It was also just…sad…since Dorrit only found love for the first time once she entered the Unit and it would necessarily be cut short by the practices they are enduring. While I do NOT think one has to have a great love to have a great life or to be complete, it is sad when someone wants that and only finds it at the end of her life. 

There is a lot of material to unpack about what makes a life or a person worthwhile and fulfilled. Why is having children the be all and end all of a person’s worth? It takes no skill at all to have a baby. I always look side-eye at anyone who says having their children was their greatest accomplishment. Really? I LOVE my child but having her took no particular skill on my part. I’m prouder of the things I’ve written, dragged out of my brain by sheer determination, persistence, and force of will, because those things took a lot of effort. Saying this does not mean I am not proud of my daughter. I am proud – of HER accomplishments and the person she is becoming, not of simply having her. See the difference? And who is to say what I accomplish is somehow more important than, say, my friends who have chosen to remain childless? It’s not like we aren’t overpopulated as it is. Humans are like cockroaches. We’re all over the fucking place. It’s just a scary thing to think that people might one day be valued on their ability to reproduce rather than on their actual ability to contribute. 

This was another excellent book for a book club. There were so many things to consider from ethics, love, the value of a human life, and spirit. We had a very lively discussion for this one!

There were many lines that I highlighted while reading this, but the one below sums up everything perfectly for me:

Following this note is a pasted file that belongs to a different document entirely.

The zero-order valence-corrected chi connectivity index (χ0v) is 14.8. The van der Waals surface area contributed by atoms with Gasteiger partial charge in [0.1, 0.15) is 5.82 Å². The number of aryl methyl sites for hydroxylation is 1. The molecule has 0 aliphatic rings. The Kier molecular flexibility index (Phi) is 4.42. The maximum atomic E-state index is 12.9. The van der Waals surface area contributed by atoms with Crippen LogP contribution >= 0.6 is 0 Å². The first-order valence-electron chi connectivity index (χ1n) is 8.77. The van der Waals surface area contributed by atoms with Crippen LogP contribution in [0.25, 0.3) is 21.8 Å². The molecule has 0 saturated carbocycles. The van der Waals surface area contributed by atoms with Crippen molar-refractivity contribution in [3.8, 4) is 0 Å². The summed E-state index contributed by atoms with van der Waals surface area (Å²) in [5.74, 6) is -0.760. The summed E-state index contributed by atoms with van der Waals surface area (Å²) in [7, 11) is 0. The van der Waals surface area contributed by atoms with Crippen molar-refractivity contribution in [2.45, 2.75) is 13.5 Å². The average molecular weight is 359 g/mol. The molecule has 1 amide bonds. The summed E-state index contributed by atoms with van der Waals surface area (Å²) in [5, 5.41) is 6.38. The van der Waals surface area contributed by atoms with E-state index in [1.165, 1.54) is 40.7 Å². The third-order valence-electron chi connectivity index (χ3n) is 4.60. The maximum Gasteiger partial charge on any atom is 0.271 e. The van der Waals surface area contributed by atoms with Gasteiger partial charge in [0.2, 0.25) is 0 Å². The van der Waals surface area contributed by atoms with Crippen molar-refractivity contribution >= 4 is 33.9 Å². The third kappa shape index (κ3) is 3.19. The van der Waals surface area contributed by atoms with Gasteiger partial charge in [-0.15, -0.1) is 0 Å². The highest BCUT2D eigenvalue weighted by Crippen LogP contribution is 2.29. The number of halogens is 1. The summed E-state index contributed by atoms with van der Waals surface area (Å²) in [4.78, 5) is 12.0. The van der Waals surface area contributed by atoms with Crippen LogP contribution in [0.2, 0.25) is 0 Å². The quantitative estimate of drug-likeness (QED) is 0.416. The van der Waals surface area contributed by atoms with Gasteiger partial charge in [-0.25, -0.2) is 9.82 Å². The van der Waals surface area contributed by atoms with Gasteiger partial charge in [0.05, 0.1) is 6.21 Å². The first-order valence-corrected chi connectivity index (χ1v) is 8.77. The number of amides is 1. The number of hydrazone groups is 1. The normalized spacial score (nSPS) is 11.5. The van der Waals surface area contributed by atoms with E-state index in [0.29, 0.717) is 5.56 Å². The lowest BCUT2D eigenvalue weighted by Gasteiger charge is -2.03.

• “People who read books,” he went on, “tend to be dispensable. Extremely.”

The Salt Roads

61nvaeyynml._sl500_The Salt Roads* by Nalo Hopkinson

I read it as an: audiobook

Narrator: Bahni Turpin

Source: my own collection

Length: 13:15:00

Publisher: Tantor Audio

Year: 2003

This is the story of a fertility goddess, Ezilie, sometimes called Lasiren, and the women whose bodies she possesses. The main point of view characters are Mer, a healer and slave on a plantation on the island of St. Domingue, what is now Haiti; Jeanne Duval, the Haitian mistress of Charles Baudelaire; and Thais or Meritet, a Nubian slave and prostitute in Alexandria, Egypt, who later becomes known as Mary of Egypt. In nonlinear timelines, the narrative follows the lives of these women as Lasiren inhabits and influences them. Mer is tasked with clearing the salt roads, the connections between Haitian slaves and their African gods. She tries to do so through peaceful means, even though a violent rebel called Makandal is rising in power and urging slaves to revolt against white slave owners. Mer knows her duty is to heal all the Ginen people. Jeanne Duval’s narrative focuses more on economic freedom. She is trying to support herself and her mother, who is ill and can’t afford medicine. To do so, she becomes a stage dancer in hopes of catching the eye of a rich man who will take her as his mistress and set her up in comfort so she can care for herself and her mother. Thais’s story comes pretty late in the book overall, but I think it can represent freedom from sexual slavery, since she was a prostitute and relied on that for survival before Lasiren began interacting with her, driving her to wander the desert. Her interactions with Lasiren eventually resulted in her sainthood.

At first, I admit I didn’t quite get this story. I really enjoyed it, but it took a few days of really thinking about it for me to find the threads that bound it together. I really love that, when a story makes me think and I don’t get it right away. Maybe I still don’t have it right, but this is what I’ve come up with. The various forms of freedom are, I believe, the overarching theme. The salt is the common element which binds women around the world together, through blood, sweat, tears, birth fluids, and sex.